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The Rudy Vallee Hour


Apr 06 1939


HOST, Rudy Vallee

ANNOUNCER, Dresser Dahlstead


HOST: ... Over the editorial desk of this hour, there sometimes comes a piece of writing so strong, so vivid, and so completely worthy of your best attention that we are extremely proud to present it to you more than once. One of these is "Resurrection" by Horace Brown, a play that we feel is particularly suited for this season and these serious times in which we live. For "Resurrection," we bring back, too, Boris Karloff, who played it so magnificently a year and a half ago. Boris, a fine and sensitive gentleman, is far from being the frightening monster he portrays so vividly on the screen. For him, I have the warmest personal regard as a friend and as an artist. Boris Karloff in "Resurrection," with a richly imaginative musical score written and conducted by Robert Armbruster, brilliant young conductor of "The Chase and Sanborn Hour."


ANNOUNCER: Time, nightfall -- yesterday or today. Scene, a place of crosses, dimly white . . . endless white crosses marching row on row up through a swirling mist to the top of a high hill . . . a hill that is shrouded in torn fragments of cloud, scudding under the chill November sky at dusk. Out of the mist, we hear a voice. . . . 

VOICE: Why am I here . . . this earth-bound clay, mid-thrust 'twixt heaven and hell, is not the answer to eternity. O God, why am I here?

I wander down the world, but I go unseen. No friendly hands reach out to quell the horror of my emptiness. I bend to play with laughing children, and find their laughter stilled. I cup a rose to grasp in hunger at its beauty, and the petals fall away. I cry in vain for understanding.

Once again men talk of war. The sky darkens, and a leaden hail descends. Winged legions thunder through the twilight, East and West, North and South. Hunger and fear and blood walk in silence through the streets of death. I cry aloud for peace, but no one heeds my cry.

Yes, they shut their stupid ears. 



Money-changing murderers!

Listen to my words!

Hear me, I say! Hear me and live

They hear me not. They are not worth my tears. They are not worth my pain. Send down your death from the sky, little people. Let your bombs rain down and choke your rotten world to death in gas. Rip the entrails of your children with splinters of steel. Drench the earth with your brother's blood. Let your mother know the twist of bayonet in her breast. Blast and burn, crush and kill, trample down the altars, and dance in hell . . . I care not! You are not worth my tears! You are not worth my pain!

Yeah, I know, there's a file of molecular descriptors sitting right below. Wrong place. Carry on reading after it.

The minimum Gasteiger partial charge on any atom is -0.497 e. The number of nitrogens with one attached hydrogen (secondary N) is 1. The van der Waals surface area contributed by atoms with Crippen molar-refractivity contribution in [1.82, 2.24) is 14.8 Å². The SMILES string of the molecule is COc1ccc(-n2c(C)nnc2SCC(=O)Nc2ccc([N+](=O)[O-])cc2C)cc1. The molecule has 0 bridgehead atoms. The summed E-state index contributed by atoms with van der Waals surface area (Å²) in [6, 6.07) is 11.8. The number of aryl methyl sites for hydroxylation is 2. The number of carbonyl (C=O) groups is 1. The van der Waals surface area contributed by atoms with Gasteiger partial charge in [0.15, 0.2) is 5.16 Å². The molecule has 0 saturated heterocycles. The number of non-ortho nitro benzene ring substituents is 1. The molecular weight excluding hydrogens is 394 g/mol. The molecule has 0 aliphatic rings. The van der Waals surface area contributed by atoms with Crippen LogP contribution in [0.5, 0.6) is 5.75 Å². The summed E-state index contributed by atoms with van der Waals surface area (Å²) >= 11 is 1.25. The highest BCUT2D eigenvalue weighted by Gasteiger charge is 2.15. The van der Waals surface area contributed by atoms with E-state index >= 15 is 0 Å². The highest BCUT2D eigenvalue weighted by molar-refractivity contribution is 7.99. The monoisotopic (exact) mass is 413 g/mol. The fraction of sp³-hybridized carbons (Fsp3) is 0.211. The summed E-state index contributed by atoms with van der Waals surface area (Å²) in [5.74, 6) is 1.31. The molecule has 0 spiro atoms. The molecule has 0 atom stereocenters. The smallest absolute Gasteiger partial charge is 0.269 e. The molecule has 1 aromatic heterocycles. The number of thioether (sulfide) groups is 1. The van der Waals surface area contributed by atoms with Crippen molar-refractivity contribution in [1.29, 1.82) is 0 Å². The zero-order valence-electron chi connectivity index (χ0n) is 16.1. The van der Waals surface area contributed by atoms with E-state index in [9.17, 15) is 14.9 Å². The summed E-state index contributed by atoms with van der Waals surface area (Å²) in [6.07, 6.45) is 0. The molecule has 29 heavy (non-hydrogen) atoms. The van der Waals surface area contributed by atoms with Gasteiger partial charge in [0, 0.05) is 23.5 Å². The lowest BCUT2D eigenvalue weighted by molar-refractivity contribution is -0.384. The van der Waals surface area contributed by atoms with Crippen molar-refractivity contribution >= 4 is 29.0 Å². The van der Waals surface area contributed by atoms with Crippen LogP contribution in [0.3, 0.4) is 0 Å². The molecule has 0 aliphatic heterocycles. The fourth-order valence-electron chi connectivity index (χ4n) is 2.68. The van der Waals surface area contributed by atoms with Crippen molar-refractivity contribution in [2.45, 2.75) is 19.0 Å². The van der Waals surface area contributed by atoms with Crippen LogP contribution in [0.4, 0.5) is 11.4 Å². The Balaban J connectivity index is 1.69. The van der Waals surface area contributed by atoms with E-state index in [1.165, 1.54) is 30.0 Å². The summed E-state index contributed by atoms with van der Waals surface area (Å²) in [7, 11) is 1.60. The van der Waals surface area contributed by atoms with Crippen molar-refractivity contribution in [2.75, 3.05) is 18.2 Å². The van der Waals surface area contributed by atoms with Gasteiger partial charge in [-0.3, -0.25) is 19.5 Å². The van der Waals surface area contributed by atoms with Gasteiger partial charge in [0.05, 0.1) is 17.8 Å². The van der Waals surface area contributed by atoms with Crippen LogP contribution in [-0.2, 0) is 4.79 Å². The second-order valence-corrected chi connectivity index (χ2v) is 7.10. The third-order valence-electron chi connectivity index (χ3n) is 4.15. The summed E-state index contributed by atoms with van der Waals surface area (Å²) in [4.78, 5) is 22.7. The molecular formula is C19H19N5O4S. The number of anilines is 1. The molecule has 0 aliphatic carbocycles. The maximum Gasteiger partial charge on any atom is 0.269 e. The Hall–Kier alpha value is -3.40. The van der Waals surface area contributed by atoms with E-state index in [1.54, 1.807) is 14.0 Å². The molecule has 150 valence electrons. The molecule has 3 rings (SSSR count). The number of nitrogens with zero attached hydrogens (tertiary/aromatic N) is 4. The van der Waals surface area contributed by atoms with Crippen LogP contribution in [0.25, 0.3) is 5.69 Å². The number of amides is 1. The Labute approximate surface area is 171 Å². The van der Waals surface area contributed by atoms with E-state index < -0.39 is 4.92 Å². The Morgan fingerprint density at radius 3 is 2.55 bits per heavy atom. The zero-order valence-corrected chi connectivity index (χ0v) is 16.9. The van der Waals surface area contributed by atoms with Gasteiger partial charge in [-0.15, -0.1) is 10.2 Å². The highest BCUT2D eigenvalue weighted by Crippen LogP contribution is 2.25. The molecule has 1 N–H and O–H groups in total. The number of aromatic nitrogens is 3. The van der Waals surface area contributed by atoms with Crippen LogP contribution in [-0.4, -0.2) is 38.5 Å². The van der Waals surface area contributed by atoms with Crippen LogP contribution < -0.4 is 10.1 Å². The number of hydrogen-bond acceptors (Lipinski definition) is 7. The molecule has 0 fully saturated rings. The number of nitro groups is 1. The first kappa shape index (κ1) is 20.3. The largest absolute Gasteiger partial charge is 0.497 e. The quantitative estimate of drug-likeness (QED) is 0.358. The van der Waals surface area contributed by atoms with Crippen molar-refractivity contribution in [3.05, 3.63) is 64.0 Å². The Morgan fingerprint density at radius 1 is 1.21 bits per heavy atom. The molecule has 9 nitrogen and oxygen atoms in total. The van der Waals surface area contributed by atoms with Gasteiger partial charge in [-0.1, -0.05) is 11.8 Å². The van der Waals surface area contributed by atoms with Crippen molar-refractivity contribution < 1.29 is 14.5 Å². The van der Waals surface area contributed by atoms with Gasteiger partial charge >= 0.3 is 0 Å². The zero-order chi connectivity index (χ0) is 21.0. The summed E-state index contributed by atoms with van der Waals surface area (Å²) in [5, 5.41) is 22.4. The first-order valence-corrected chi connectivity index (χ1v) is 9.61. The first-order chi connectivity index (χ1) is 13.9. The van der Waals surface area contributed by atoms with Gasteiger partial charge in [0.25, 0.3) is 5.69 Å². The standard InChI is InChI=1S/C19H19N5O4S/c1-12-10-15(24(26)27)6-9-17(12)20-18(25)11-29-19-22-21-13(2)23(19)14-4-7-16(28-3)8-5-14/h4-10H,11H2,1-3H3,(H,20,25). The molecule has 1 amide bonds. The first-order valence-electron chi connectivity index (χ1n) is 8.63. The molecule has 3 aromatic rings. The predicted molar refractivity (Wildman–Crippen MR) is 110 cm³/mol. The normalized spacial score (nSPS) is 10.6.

Then . . . why am I here? . . . Ohhh, some - some distant message beats in my brain, forbidding me the balm of sleep. Some words are there that even yet can save man from himself, if I could remember. But I am betrayed by all the mists of lust and greed and pain that rise around me.

Why have they not let me sleep?

I remember that April afternoon, when I was killed. The world trembled with the shock of barrage, as we struggled over poisoned ground. My comrades were melting away around me, and suddenly I stood alone . . . No fear was in my heart, only gladness, as I embraced the ultimate moment. I was being called to rest.

I felt pain, and yet there was no pain. I stood outside myself, and watched that insane, twisted thing, that had been my home for three and thirty-years leap and writhe in frightful torment. But in this detached part of me there was no pain, and I slept.

Oh, why was I not left alone?

They wakened me with clanging shovels. It was raining. The mud clung to my coffin . . . good, clean, wet mud. I was awake again, and yet I knew that I was dead. As they placed my clay upon a cart, they spoke in coarse voices, and carried me away.

And then I could not sleep. That inner voice kept urging me to wakefulness. My clay did not move, but my soul lived. I was resurrected.

They took me on a boat. I smelled the sea; the fog engulfed me and I almost slept again. But then they came and spoke in hushed voices and asked each other who I was, and no one knew. And I could not tell them for I did not know myself. But it was then I first had knowledge of words to be spoken, if I could but remember.

So they gave me a name. They called me the Unknown Soldier . . . Kings and statesmen came and bowed before me. Archbishops prayed. Soldiers stood rigid at attention. 

And I suffered. I longed to speak, but words would not come. They haunted me, those words. I knew that I had spoken them a long, long time ago . . . There - there comes to me at times a vision of a flatshored sea, and fishermen stand around those shores mending their nets and gossiping. And I see myself coming towards those men. But as I start to speak, my words are lost in the laughter of guns, the chuckle of pain, the grin of death.

Then why am I resurrected, why am I tormented with a thousand hells in one memory unremembered?! Surely there must be compassion somewhere, a tenderness to heal my wounded soul and make me whole again. Surely the rain does not fall, the grass turn green, and man reach upward toward a truth, if there be not some purpose.

That distant message beats again upon my brain, words that saved man once . . . words that may save him now.

I see a hill . . . a stark and lonely hill. I see three crosses, monstrous tall against the stricken sky. I see a man, his arms outspread . . . a young man.

Now I remember . . . now I recall those words I spoke a long, long time ago!


VOICE: I said, "Father, forgive them. They know not what they do."